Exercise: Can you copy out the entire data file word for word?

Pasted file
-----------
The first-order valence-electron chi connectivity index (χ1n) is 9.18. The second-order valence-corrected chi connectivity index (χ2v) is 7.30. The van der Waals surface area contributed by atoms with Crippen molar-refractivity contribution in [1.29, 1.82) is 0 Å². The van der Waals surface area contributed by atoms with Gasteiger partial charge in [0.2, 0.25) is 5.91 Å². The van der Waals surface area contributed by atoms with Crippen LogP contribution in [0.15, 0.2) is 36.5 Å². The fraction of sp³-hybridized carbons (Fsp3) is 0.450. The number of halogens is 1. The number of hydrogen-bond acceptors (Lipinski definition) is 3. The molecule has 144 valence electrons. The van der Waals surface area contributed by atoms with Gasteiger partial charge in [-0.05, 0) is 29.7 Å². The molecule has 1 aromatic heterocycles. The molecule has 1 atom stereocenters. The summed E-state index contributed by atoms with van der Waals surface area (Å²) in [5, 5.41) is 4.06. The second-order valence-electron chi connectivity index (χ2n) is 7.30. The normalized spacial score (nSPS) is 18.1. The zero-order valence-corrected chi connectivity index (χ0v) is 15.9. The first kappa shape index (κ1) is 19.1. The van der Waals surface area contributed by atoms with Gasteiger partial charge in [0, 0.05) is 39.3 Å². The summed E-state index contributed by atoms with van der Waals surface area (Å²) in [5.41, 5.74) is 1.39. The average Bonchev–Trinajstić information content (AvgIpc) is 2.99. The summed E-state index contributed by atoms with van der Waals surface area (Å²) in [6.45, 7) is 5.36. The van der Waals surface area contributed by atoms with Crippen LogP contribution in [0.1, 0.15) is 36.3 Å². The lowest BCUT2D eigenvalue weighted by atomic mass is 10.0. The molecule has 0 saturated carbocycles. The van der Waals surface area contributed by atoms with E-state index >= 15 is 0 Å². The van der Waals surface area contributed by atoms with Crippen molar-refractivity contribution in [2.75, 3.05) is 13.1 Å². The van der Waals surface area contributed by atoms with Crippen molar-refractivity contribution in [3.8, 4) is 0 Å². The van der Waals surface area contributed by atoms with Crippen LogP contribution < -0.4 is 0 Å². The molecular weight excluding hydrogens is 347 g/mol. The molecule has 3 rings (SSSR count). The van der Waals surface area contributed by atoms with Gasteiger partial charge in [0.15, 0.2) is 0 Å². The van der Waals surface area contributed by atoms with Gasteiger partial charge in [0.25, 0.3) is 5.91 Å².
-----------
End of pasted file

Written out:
The first-order valence-electron chi connectivity index (χ1n) is 9.18. The second-order valence-corrected chi connectivity index (χ2v) is 7.30. The van der Waals surface area contributed by atoms with Crippen molar-refractivity contribution in [1.29, 1.82) is 0 Å². The van der Waals surface area contributed by atoms with Gasteiger partial charge in [0.2, 0.25) is 5.91 Å². The van der Waals surface area contributed by atoms with Crippen LogP contribution in [0.15, 0.2) is 36.5 Å². The fraction of sp³-hybridized carbons (Fsp3) is 0.450. The number of halogens is 1. The number of hydrogen-bond acceptors (Lipinski definition) is 3. The molecule has 144 valence electrons. The van der Waals surface area contributed by atoms with Gasteiger partial charge in [-0.05, 0) is 29.7 Å². The molecule has 1 aromatic heterocycles. The molecule has 1 atom stereocenters. The summed E-state index contributed by atoms with van der Waals surface area (Å²) in [5, 5.41) is 4.06. The second-order valence-electron chi connectivity index (χ2n) is 7.30. The normalized spacial score (nSPS) is 18.1. The zero-order valence-corrected chi connectivity index (χ0v) is 15.9. The first kappa shape index (κ1) is 19.1. The van der Waals surface area contributed by atoms with Gasteiger partial charge in [0, 0.05) is 39.3 Å². The summed E-state index contributed by atoms with van der Waals surface area (Å²) in [5.41, 5.74) is 1.39. The average Bonchev–Trinajstić information content (AvgIpc) is 2.99. The summed E-state index contributed by atoms with van der Waals surface area (Å²) in [6.45, 7) is 5.36. The van der Waals surface area contributed by atoms with Crippen LogP contribution in [0.1, 0.15) is 36.3 Å². The lowest BCUT2D eigenvalue weighted by atomic mass is 10.0. The molecule has 0 saturated carbocycles. The van der Waals surface area contributed by atoms with E-state index >= 15 is 0 Å². The van der Waals surface area contributed by atoms with Crippen molar-refractivity contribution in [2.75, 3.05) is 13.1 Å². The van der Waals surface area contributed by atoms with Crippen molar-refractivity contribution in [3.8, 4) is 0 Å². The van der Waals surface area contributed by atoms with Crippen LogP contribution < -0.4 is 0 Å². The molecular weight excluding hydrogens is 347 g/mol. The molecule has 3 rings (SSSR count). The van der Waals surface area contributed by atoms with Gasteiger partial charge in [0.15, 0.2) is 0 Å². The van der Waals surface area contributed by atoms with Gasteiger partial charge in [0.25, 0.3) is 5.91 Å².